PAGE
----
Americans may know that their Thanksgiving turkeys have to die before they can reach the family table. But most are loathe to watch it happen. Sarah Palin may have unwittingly opened many of our eyes to how our turkeys are harvested; ironically, minutes after "pardoning" another turkey named "Thanksgiving" at Triple D Farms in Wasilla, Alaska.
After having pardoned the turkey, Palin gives an interview in front of the slaughtering area (two cone-shaped contraptions into which turkeys are placed, upside down, so their heads can be severed and blood drained). A farm worker is inserting a turkey as the interview begins; he keeps looking over, and takes the turkey out at one point, evidently uncomfortable with chopping the bird's head off on-camera. But he's eager to get going and puts the bird back, holding its head at the bottom of the cone while it struggles and Palin says "certainly we'll probably invite criticism for even doing this too, but at least this is fun!"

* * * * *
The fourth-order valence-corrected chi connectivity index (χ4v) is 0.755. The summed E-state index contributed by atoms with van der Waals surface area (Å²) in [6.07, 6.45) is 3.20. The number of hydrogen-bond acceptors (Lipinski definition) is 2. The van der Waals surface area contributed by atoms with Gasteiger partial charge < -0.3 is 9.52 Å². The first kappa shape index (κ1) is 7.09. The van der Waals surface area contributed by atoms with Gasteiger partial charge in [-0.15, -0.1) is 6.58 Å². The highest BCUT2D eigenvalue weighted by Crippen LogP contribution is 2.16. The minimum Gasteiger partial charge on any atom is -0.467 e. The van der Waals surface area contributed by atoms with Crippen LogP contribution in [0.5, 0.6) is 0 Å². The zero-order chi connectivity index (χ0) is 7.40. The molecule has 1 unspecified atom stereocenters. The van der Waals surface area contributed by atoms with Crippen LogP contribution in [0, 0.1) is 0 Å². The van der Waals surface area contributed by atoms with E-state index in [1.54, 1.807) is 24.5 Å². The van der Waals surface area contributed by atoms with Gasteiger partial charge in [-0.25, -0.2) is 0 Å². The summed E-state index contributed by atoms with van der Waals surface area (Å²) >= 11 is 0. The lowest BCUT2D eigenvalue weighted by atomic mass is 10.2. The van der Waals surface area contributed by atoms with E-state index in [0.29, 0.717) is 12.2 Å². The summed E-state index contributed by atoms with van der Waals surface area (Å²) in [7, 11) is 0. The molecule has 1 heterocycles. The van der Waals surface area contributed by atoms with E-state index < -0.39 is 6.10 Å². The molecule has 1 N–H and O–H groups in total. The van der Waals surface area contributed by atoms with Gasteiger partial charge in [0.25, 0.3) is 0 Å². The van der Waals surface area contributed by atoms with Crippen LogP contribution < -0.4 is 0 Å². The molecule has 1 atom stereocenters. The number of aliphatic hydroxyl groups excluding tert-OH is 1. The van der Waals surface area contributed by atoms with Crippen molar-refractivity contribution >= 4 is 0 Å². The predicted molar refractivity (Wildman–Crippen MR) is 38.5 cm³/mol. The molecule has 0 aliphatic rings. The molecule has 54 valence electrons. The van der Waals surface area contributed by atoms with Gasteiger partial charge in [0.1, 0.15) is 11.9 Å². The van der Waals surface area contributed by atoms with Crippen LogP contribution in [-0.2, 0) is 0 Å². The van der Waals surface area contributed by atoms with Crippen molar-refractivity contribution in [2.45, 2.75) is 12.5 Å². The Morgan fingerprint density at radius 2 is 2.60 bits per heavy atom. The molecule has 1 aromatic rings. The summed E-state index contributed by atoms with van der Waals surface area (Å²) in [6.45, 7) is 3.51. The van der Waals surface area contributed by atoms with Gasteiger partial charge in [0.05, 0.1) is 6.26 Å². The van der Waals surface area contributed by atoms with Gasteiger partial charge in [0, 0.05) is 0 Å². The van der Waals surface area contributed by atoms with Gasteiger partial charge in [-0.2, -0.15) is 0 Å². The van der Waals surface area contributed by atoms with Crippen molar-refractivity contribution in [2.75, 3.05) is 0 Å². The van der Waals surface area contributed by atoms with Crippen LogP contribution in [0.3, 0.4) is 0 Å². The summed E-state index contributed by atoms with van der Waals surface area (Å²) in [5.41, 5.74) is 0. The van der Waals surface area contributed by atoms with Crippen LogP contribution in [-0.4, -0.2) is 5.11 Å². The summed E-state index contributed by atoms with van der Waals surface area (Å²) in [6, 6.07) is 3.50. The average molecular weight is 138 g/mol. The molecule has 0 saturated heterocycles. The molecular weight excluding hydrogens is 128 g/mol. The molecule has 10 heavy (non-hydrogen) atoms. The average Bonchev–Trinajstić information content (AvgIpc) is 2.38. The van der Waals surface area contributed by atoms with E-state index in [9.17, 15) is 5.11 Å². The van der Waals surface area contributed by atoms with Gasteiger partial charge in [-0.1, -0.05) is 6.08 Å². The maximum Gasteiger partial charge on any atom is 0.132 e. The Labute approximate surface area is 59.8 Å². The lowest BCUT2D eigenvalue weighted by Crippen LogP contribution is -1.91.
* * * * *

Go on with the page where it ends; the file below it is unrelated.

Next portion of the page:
As someone who's interested in "slow food" and sustainable farming practices, I wasn't horrified; I think it's probably a good thing for Americans to become more knowledgeable about what happens to animals before they're brought to the table. But this may be a rather harsh way of opening our eyes. The video interview is after the jump, complete with struggling bird and awkward farmer.
Palin unwittingly shows how turkeys die after pardoning 'Thanksgiving'